Marine ecotoxicology is the study of the harmful effects of chemical pollutants on marine organisms and ecosystems such as corals, fish, oysters, mangroves and microalgae.
Significant proportions of pollutants from the Great Barrier Reef's catchment reach the in-shore waters of the GBR during the intense flooding events that dominate north Queensland rainfall and river flows. Nitrogen levels in flood plumes are between 10 to 100 times higher than normal marine concentrations.
Australian coastal waters are also at risk from pollution derived from normal ship operations (such as waste disposal, vessel sewage, introduction of marine pests through ballast water and hull fouling, toxic compounds released from anti-fouling paints) and pollution caused by shipping accidents (such as vessel groundings and oil spills).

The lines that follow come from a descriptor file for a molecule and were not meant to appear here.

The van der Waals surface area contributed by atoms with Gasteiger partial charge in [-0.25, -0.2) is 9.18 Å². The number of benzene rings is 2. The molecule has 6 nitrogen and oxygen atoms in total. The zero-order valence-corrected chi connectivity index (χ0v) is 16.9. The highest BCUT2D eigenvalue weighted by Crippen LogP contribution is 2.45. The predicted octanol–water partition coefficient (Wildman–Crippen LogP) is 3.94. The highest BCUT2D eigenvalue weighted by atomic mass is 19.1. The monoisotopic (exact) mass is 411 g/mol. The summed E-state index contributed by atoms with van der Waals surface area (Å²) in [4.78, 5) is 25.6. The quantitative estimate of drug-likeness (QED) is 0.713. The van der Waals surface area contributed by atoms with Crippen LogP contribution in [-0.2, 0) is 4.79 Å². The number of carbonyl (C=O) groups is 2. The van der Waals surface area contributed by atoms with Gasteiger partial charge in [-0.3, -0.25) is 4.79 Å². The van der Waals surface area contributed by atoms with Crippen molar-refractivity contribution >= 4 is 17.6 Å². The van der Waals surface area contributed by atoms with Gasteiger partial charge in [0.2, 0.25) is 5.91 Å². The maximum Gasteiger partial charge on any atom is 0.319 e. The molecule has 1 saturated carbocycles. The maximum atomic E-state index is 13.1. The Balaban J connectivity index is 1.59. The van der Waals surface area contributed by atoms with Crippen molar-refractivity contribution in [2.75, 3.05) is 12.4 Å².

Apart from directly killing marine organisms, pollutants have the potential to cause sub-lethal effects such as disrupting symbioses and interfering with chemical cues responsible for key biological processes, including reproduction and recruitment.
AIMS research is focused on developing effective bioindicators for measuring and monitoring sub-lethal stress in tropical marine organisms, including coral, microbial communities and estuarine plants and animals. The results are then compared with data from the AIMS water quality monitoring program to help the Great Barrier Reef Marine Park Authority and regulators (e.g. APVMA ) to identify potential threats to tropical marine species and habitats.
AIMS has aquaria facilities that allow precise dosing of organisms such as corals or fish with contaminants like herbicides and insecticides. This allows staff to examine the effects on all life history stages of corals and other sensitive marine organisms in the laboratory without risking damage to the natural ecosystem.
Waypoint story: Pesticides compound climate risk to reef